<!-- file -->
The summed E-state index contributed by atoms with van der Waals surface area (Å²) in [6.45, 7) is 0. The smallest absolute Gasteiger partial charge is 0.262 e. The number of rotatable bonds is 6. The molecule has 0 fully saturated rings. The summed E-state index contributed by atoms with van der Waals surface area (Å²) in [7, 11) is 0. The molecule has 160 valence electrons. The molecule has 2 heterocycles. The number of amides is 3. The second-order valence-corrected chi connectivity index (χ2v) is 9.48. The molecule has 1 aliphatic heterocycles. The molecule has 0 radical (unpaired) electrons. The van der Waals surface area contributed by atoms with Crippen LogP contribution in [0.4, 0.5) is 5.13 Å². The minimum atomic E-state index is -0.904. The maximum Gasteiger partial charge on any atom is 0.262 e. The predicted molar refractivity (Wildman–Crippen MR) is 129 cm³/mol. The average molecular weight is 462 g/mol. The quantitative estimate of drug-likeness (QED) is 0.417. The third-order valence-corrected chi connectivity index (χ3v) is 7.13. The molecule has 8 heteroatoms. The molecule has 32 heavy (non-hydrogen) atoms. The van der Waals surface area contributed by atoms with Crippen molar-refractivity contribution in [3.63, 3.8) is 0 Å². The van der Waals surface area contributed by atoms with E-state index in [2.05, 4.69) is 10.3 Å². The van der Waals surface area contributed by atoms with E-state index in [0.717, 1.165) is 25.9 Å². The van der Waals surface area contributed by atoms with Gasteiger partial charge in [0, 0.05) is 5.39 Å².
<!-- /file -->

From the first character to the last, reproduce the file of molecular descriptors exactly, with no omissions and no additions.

The summed E-state index contributed by atoms with van der Waals surface area (Å²) in [6.45, 7) is 0. The smallest absolute Gasteiger partial charge is 0.262 e. The number of rotatable bonds is 6. The molecule has 0 fully saturated rings. The summed E-state index contributed by atoms with van der Waals surface area (Å²) in [7, 11) is 0. The molecule has 160 valence electrons. The molecule has 2 heterocycles. The number of amides is 3. The second-order valence-corrected chi connectivity index (χ2v) is 9.48. The molecule has 1 aliphatic heterocycles. The molecule has 0 radical (unpaired) electrons. The van der Waals surface area contributed by atoms with Crippen LogP contribution in [0.4, 0.5) is 5.13 Å². The minimum atomic E-state index is -0.904. The maximum Gasteiger partial charge on any atom is 0.262 e. The predicted molar refractivity (Wildman–Crippen MR) is 129 cm³/mol. The average molecular weight is 462 g/mol. The quantitative estimate of drug-likeness (QED) is 0.417. The third-order valence-corrected chi connectivity index (χ3v) is 7.13. The molecule has 8 heteroatoms. The molecule has 32 heavy (non-hydrogen) atoms. The van der Waals surface area contributed by atoms with Crippen molar-refractivity contribution in [3.63, 3.8) is 0 Å². The van der Waals surface area contributed by atoms with E-state index in [2.05, 4.69) is 10.3 Å². The van der Waals surface area contributed by atoms with E-state index in [0.717, 1.165) is 25.9 Å². The van der Waals surface area contributed by atoms with Gasteiger partial charge in [0, 0.05) is 5.39 Å².